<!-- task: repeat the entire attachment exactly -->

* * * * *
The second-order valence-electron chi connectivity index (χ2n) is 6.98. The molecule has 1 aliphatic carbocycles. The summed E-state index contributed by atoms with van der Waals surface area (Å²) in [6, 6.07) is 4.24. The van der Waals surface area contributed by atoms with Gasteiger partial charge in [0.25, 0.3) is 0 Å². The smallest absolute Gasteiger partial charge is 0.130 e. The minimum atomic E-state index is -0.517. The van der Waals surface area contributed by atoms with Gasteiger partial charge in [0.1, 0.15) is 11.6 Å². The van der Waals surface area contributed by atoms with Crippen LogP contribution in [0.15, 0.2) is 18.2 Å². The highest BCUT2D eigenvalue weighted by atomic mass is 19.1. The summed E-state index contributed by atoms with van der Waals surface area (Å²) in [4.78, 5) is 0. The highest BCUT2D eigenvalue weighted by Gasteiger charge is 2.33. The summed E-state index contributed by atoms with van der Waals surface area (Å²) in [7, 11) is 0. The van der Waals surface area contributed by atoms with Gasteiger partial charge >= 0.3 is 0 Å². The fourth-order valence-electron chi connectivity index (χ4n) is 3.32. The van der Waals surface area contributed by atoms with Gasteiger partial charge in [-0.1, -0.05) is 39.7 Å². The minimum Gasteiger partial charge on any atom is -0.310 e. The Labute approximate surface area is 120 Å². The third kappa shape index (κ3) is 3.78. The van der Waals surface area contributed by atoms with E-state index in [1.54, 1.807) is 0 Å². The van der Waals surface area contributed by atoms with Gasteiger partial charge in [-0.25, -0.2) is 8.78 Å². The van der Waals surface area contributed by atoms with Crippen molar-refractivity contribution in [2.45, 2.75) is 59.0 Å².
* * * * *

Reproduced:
The second-order valence-electron chi connectivity index (χ2n) is 6.98. The molecule has 1 aliphatic carbocycles. The summed E-state index contributed by atoms with van der Waals surface area (Å²) in [6, 6.07) is 4.24. The van der Waals surface area contributed by atoms with Gasteiger partial charge in [0.25, 0.3) is 0 Å². The smallest absolute Gasteiger partial charge is 0.130 e. The minimum atomic E-state index is -0.517. The van der Waals surface area contributed by atoms with Gasteiger partial charge in [0.1, 0.15) is 11.6 Å². The van der Waals surface area contributed by atoms with Crippen LogP contribution in [0.15, 0.2) is 18.2 Å². The highest BCUT2D eigenvalue weighted by atomic mass is 19.1. The summed E-state index contributed by atoms with van der Waals surface area (Å²) in [4.78, 5) is 0. The highest BCUT2D eigenvalue weighted by Gasteiger charge is 2.33. The summed E-state index contributed by atoms with van der Waals surface area (Å²) in [7, 11) is 0. The van der Waals surface area contributed by atoms with Gasteiger partial charge >= 0.3 is 0 Å². The fourth-order valence-electron chi connectivity index (χ4n) is 3.32. The van der Waals surface area contributed by atoms with Gasteiger partial charge in [-0.1, -0.05) is 39.7 Å². The minimum Gasteiger partial charge on any atom is -0.310 e. The Labute approximate surface area is 120 Å². The third kappa shape index (κ3) is 3.78. The van der Waals surface area contributed by atoms with E-state index in [1.54, 1.807) is 0 Å². The van der Waals surface area contributed by atoms with Gasteiger partial charge in [-0.25, -0.2) is 8.78 Å². The van der Waals surface area contributed by atoms with Crippen molar-refractivity contribution in [2.45, 2.75) is 59.0 Å².